Snell offers a threefold test for good work: Does it respect the integrity of nature (including the nature of the worker)? Does it increase the world’s capacity for further development and creativity? And, does it fit with the revealed eschatology of God’s Kingdom? It would have been helpful here had Snell considered some concrete issues involving the coordination of our respect for creation’s inherent goodness and our recognition of the appropriateness of human transformation of it. For example, is strip mining the actualization of the earth’s potentiality for providing us with needed minerals or a violation of the earth’s natural surface? Are artificial pesticides a fitting kind of tending of the earth’s inherent dynamism or an impoverishing of its biological diversity? More importantly, how might the three theological benchmarks that Snell identifies help us in answering these sorts of questions?
In the second part, “The Unbearable Weightiness of Being,” Snell offers an incisive critique of the unencumbered, autonomous self, which corresponds with Webers’s “disenchanted world” and brings boredom, nihilism, and self-alienation in its wake. Snell points out that the word “boredom” did not exist until the eighteenth century. Boredom attends acedia, which often involves feverish activity, a vain attempt to distract oneself from the meaninglessness of a life lived without reference to the limits and norms inherent in creation. The antidote to acedia is true leisure, as described by Josef Pieper: the active but disinterested contemplation and celebration of reality. We must recapture a sense of the intrinsic goodness and meaningfulness of “things.” As Snell points out, the Germanic root of the word “thing” points to an assembly or deliberative session (as in the Icelandic Allthing), an image that fits well with the Trinitarian conception of all existence as relational, as self-communicative.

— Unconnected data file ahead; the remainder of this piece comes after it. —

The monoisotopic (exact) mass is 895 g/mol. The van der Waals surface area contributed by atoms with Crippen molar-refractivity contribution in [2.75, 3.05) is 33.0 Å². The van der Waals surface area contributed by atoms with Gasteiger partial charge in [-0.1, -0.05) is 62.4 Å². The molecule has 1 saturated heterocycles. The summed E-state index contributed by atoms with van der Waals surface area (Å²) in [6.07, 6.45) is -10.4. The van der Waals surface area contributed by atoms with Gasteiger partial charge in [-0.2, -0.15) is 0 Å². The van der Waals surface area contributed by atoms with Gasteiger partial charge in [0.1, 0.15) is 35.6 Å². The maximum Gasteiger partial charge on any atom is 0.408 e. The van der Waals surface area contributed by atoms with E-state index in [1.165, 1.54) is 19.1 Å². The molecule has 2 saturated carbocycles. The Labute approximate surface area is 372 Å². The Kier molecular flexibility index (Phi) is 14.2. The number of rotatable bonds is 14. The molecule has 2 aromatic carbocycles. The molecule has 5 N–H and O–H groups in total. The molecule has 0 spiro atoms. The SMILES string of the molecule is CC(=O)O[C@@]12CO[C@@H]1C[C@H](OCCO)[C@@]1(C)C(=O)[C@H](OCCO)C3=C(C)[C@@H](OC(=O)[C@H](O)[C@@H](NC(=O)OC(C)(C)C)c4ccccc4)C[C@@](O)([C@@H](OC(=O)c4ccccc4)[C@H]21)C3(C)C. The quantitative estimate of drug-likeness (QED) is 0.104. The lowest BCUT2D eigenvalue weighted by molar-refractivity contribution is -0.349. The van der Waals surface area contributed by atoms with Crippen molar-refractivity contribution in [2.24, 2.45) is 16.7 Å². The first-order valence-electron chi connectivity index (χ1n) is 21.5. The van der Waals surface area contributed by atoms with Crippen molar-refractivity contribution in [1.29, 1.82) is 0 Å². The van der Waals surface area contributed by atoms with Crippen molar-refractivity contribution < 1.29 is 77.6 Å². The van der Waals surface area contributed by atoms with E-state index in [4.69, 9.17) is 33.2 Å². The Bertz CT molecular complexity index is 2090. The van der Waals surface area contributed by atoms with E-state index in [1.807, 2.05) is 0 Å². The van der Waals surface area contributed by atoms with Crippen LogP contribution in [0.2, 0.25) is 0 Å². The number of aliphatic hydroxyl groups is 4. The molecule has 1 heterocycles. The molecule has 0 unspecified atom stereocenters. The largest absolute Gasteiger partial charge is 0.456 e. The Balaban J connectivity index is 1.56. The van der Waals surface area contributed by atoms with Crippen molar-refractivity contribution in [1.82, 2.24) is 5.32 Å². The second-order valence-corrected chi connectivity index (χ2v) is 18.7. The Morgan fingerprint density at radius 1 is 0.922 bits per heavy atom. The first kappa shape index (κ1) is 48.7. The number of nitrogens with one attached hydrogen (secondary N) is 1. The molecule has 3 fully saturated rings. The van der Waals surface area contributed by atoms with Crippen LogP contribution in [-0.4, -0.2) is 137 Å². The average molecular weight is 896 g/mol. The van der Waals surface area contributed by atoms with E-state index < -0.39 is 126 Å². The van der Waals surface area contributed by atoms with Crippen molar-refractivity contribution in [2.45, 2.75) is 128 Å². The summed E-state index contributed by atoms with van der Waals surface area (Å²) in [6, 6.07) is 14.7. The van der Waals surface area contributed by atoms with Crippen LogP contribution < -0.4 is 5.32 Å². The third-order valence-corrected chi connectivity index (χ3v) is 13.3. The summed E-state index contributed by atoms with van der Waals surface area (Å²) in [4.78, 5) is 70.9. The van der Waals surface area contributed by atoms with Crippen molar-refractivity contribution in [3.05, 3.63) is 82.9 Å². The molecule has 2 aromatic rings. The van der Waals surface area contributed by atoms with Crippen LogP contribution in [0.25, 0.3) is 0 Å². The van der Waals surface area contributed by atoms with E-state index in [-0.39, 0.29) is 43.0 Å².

In the final part, “A Lovely Resistance,” Snell offers two practical remedies to the problem of acedia: respect for the Sabbath, and an awareness of the greatness of the small. Snell takes advantage of recent work by Jewish thinkers (Abraham Heschel and Leon Kass) on the significance of the Sabbath. Heschel makes the arresting point that God did create something on the seventh day, namely: rest. Heschel also points out the significance of the fact that the Sabbath creates a sacred time rather than a sacred place, bringing the sacred into equal proximity to all people. In addition, the Sabbath picks out a period of time (one day in seven) that is unrelated to the natural cycles of sun, moon, and stars, again marking human life as bearing a unique meaning.
In Chapter 6, “Small Is Beautiful,” a title that echoes the classic work by E. F. Schumacher (who is oddly missing from the bibliography), Snell begins by considering Aristotle’s discussion of the virtue of magnanimity or great-souledness. Aristotle defines magnanimity as the virtue that concerns great honors (as magnificence is the virtue related to great wealth). Snell argues that in the biblical worldview ordinary work is a matter of great honor (since work is given to us by God himself), and so ordinary work is (paradoxically) extraordinary. As John Paul II put it (Evangelium Vitae, section 2), the earth “is a sacred reality entrusted to us.”
Snell returns to the monastic setting with which he began. As Evagrius describes it, acedia involves a restlessness about one’s assigned place in the world. For the monk, this expresses itself as ungrounded desire to leave one’s cell (and the ordered work and prayer associated with it). Grace perfects nature, including the small details of ordinary work. This is a theme that long has been standard in Reformed and Lutheran conceptions of secular work as a divine “calling,” but it has also been embraced in recent Roman Catholic theology, including that of Josemaría Escrivá (the founder of Opus Dei) and John Paul II.
Snell’s book would make an excellent choice for a book club or discussion series. Its organization would make a three or six-week series a very natural structure, and the book would elicit good conversation about topics of both theoretical and practical importance.
Robert Koons is professor of philosophy at the University of Texas. His most recent book (with co-author Timothy Pickavance) is Fundamentals of Metaphysics (Blackwell-Wiley, 2015).